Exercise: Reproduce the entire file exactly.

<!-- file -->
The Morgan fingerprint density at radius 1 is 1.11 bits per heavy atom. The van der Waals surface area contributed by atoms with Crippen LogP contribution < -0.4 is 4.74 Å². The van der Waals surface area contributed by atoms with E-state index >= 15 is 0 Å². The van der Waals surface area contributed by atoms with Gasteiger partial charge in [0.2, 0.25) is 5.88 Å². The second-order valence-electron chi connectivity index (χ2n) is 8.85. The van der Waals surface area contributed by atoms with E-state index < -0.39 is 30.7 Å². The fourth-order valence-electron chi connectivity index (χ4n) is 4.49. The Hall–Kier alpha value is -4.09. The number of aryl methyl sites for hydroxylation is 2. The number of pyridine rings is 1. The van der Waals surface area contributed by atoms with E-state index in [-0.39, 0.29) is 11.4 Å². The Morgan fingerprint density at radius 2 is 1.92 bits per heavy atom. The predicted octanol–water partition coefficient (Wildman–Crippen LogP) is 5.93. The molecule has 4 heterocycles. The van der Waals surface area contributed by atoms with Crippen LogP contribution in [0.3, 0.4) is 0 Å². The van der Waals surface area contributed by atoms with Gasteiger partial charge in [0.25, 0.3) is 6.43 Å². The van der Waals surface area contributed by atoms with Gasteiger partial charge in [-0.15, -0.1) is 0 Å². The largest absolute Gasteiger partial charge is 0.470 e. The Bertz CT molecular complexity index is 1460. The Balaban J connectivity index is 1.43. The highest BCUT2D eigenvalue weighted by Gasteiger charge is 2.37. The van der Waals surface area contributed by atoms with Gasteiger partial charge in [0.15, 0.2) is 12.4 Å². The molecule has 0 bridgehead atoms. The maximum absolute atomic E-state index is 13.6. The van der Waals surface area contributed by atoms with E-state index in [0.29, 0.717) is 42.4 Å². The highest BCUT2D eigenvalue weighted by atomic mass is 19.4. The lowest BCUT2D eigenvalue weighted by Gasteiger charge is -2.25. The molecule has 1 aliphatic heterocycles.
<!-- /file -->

The Morgan fingerprint density at radius 1 is 1.11 bits per heavy atom. The van der Waals surface area contributed by atoms with Crippen LogP contribution < -0.4 is 4.74 Å². The van der Waals surface area contributed by atoms with E-state index >= 15 is 0 Å². The van der Waals surface area contributed by atoms with Gasteiger partial charge in [0.2, 0.25) is 5.88 Å². The second-order valence-electron chi connectivity index (χ2n) is 8.85. The van der Waals surface area contributed by atoms with E-state index < -0.39 is 30.7 Å². The fourth-order valence-electron chi connectivity index (χ4n) is 4.49. The Hall–Kier alpha value is -4.09. The number of aryl methyl sites for hydroxylation is 2. The number of pyridine rings is 1. The van der Waals surface area contributed by atoms with E-state index in [-0.39, 0.29) is 11.4 Å². The Morgan fingerprint density at radius 2 is 1.92 bits per heavy atom. The predicted octanol–water partition coefficient (Wildman–Crippen LogP) is 5.93. The molecule has 4 heterocycles. The van der Waals surface area contributed by atoms with Crippen LogP contribution in [0.3, 0.4) is 0 Å². The van der Waals surface area contributed by atoms with Gasteiger partial charge in [0.25, 0.3) is 6.43 Å². The van der Waals surface area contributed by atoms with Gasteiger partial charge in [-0.15, -0.1) is 0 Å². The largest absolute Gasteiger partial charge is 0.470 e. The Bertz CT molecular complexity index is 1460. The Balaban J connectivity index is 1.43. The highest BCUT2D eigenvalue weighted by Gasteiger charge is 2.37. The van der Waals surface area contributed by atoms with Gasteiger partial charge in [0.15, 0.2) is 12.4 Å². The molecule has 0 bridgehead atoms. The maximum absolute atomic E-state index is 13.6. The van der Waals surface area contributed by atoms with E-state index in [0.29, 0.717) is 42.4 Å². The highest BCUT2D eigenvalue weighted by atomic mass is 19.4. The lowest BCUT2D eigenvalue weighted by Gasteiger charge is -2.25. The molecule has 1 aliphatic heterocycles.